After several hours, the nurses came to take me from my parents. My mother would not leave. They told her repeatedly that family could not go to the patients’ floor outside of visiting hours. The nurses said they would give me a shot of Haldol and I would fall asleep and everything would be much better in the morning. Mom WOULD NOT LEAVE ME. She insisted that she was not leaving my side until I fell asleep. I was not aware until later that she was so indefatigable. She would not be turned away. Mothers out there, you know how she felt. You would do the same. She would sit by my bed that night until I fell asleep.


But back to the night before I slept: I was so very weak, I could hardly walk. I made my way up to the second floor leaning on both my mother and a nurse. They kept assuring me that “all was well, that I would soon sleep for a long time, that a room was prepared for me, that I did not have to worry or struggle or fight any more.” When you think you are about to die and they tell you “your room has been prepared for you,” you get very panicky, trust me. All the language they used was meant to comfort me but instead resounded like the preamble to death, like the very same language the Bible uses to describe the end of life’s journey. I felt like I was slowly trudging toward death, and that they were assuring me it was a safe and comfortable place. I got to the threshold of my room and I looked at my mom. I could not step through the door, because I was sure I was walking to my death. I grabbed her and cried, totally terrified. She told me it was okay, to let go. The room was dark at first. I could not see anything in it. Then the nurse turned the light on and the room was suddenly very brightly lit. My eyes were so susceptible to light at that point that I could not see anything in the room, just a bright fluorescent glow. It looked and felt exactly like everyone has described crossing over death’s doorstep, or “going to the light.” I finally figured out that one way or another, I would enter the room. I clutched my mother and stepped through the door, expecting to meet God and feel death and see heaven if I was lucky.

Imagine my tortured surprise when I saw a woman asleep on the second bed in the room. Here I was entering death and someone already inhabited my space? It was frightening and I just collapsed into my mother’s arms, too spent to understand. They assured me the stranger was just my roommate. I was so confused, but the nurses and my mother helped me sit down on my bed. They lifted up my hospital gown and gave me a shot of Haldol. I don’t know how long I slept.

The next few days were marked by a lot of drugged sleep. My parents and brother Brad came to visit me on the second day. Brad was apparently floored by my catatonic state. My mouth hung open because I did not have the muscular discipline to shut it. My eyes were glazed over, which was a great improvement over the wide-eyed electric frenzy of the days leading up to my commitment.

On the third day in the hospital, a psychiatrist began interviewing me. I was desperate to understand what had ravaged me for a full week, and although I had never seen a psychiatrist before, I welcomed his expertise. I remember a host of questions, and I could not follow any thread that connected them, because I knew very little about mental illness at the time. I do remember two questions in particular that alarmed me: One was whether I had ever cut myself and the other was whether I had ever tried to commit suicide. The answer was no, of course not, to both, but it made me think I was keeping company with some pretty disturbed people if they even had to ask. I mean, those questions are for the insane right? Could I really be insane?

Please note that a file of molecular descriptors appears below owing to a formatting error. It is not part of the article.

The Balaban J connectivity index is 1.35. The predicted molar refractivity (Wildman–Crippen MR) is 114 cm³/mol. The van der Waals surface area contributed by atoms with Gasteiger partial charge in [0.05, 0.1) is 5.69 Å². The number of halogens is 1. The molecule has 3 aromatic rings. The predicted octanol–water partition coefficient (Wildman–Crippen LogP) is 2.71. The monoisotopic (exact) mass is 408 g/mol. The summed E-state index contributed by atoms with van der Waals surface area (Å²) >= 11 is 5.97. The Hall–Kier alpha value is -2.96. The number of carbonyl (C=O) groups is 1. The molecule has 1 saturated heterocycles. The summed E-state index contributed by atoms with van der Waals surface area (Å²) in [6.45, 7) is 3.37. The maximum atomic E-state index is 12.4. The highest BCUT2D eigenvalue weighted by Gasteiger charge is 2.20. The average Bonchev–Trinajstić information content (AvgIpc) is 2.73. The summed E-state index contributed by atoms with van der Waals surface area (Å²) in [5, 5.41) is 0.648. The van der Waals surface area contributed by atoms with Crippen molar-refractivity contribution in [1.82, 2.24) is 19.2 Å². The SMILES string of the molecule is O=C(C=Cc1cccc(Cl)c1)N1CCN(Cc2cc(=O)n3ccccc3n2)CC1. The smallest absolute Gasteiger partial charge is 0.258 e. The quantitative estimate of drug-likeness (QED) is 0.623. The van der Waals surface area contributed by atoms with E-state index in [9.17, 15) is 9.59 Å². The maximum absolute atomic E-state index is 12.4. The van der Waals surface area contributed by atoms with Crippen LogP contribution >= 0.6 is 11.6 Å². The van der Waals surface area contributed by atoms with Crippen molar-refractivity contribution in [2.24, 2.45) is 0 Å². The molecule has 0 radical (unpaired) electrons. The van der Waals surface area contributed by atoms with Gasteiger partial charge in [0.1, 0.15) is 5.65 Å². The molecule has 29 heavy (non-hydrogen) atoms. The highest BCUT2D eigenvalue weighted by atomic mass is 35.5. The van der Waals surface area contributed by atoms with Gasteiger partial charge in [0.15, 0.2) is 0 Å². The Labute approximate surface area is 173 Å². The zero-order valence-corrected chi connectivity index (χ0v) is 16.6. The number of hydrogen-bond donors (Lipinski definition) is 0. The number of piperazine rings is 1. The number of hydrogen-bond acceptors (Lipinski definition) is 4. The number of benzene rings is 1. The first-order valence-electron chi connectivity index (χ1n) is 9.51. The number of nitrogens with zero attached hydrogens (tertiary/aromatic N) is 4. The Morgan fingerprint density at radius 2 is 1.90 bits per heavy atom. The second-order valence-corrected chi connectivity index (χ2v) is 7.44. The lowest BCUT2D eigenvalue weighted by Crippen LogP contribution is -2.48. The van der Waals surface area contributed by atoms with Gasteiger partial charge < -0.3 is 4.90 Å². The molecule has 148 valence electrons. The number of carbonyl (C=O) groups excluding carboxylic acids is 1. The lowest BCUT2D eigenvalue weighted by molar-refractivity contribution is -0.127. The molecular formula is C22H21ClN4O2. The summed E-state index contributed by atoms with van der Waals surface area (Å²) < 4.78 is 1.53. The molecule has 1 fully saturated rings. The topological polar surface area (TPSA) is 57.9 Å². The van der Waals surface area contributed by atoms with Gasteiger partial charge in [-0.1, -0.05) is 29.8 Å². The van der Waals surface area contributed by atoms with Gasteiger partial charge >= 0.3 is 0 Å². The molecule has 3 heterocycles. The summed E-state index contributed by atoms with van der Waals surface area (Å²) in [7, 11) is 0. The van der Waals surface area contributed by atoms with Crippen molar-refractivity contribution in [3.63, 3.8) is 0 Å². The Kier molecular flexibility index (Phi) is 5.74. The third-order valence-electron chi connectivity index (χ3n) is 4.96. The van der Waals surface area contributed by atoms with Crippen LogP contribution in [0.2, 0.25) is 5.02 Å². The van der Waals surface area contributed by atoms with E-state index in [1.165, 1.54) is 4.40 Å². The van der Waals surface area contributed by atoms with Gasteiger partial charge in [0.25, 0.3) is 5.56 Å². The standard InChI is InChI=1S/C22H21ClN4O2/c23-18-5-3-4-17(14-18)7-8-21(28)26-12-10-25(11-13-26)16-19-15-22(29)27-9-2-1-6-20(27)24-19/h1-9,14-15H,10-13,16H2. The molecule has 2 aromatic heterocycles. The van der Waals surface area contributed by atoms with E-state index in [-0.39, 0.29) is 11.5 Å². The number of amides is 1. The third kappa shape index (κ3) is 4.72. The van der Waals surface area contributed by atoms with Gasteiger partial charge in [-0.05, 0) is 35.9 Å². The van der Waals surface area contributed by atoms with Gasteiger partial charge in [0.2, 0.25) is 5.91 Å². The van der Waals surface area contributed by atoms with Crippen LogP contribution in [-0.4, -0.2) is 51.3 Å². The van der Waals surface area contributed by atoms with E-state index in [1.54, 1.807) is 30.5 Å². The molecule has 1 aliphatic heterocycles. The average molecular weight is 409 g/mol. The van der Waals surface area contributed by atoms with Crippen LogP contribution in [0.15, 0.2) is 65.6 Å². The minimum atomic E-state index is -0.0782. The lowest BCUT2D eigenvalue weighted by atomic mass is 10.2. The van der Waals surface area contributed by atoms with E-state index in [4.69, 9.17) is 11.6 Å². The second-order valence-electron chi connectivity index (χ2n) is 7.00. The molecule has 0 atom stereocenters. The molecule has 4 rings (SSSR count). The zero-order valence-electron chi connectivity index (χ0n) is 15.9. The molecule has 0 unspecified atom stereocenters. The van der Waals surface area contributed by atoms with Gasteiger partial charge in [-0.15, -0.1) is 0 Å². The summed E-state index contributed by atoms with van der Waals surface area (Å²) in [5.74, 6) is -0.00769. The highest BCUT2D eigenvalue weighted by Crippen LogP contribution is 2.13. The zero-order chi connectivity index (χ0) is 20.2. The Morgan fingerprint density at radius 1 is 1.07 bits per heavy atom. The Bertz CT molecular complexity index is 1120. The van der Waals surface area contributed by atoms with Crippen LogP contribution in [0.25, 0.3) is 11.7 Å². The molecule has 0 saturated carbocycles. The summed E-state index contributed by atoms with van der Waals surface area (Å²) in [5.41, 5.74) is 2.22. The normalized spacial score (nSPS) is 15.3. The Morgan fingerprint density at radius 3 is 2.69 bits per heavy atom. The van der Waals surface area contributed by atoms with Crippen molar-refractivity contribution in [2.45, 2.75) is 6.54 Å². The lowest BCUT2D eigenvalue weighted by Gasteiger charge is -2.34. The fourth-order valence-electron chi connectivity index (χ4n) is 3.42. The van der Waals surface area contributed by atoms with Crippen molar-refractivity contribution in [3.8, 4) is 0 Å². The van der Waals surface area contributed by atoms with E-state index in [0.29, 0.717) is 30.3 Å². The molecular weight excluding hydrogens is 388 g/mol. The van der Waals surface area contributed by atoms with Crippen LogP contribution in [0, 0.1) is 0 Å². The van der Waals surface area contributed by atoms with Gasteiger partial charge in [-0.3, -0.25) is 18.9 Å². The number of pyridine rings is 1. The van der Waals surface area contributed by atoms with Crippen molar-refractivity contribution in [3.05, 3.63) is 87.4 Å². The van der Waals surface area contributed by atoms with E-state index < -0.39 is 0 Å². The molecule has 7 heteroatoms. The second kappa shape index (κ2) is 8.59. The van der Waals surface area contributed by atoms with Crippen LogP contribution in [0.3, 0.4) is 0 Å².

I recall a few things from those first few days. My roommate’s name was Diane, and she faded in and out of my Haldol daze without saying a word to me. She looked lost and lonely and heartbroken, and when my family came to visit me she asked my mom, “May I join you?” My mom politely declined, but it was clear Diane was desperate for a loving family like mine.

The other women in the ward took some interest in me. They called me “Lady.” I think this was because they viewed me as attractive and educated, a breath of fresh air in a hospital populated most often by the tired and poor and dirty. I seemed like an anomoly to those who called hospitals home. Misery does not discriminate and misery loves privileged and otherwise lucky company. I was of course flattered to be called “Lady.”

If you keep reading, you will find that even at my saddest and most hopeless, I recognize praise and respond to flattery.

There were two younger women who laughed all the time and told me stories about their children. They liked listening to the radio with me. It seemed very important to me that I call the radio station at 93.7 the Coast, because I had some very pressing requests. Some songs looped through my fractured brain and I thought they were THE songs for the moment. The staff would not let me call the Coast.

There was a very heavy black woman named Lulu, who had generous eyes and a hearty laugh. There was a large older white woman whose name I can’t recall, but I will never forget her because when I finally checked out of Norfolk Psychiatric, she offered me two pairs of her underwear as a parting gift. “You will need these out there,” she said, with what seemed like a knowing look but was more likely just an educated guess about what the outside world would require.

They let me call my parents after a few days. My mom tells me that I called them in those first few days and said “I’m better now…I’m ready to come home, NOW.” Mom tried to placate me so I hung up on her. Not typical behavior for me.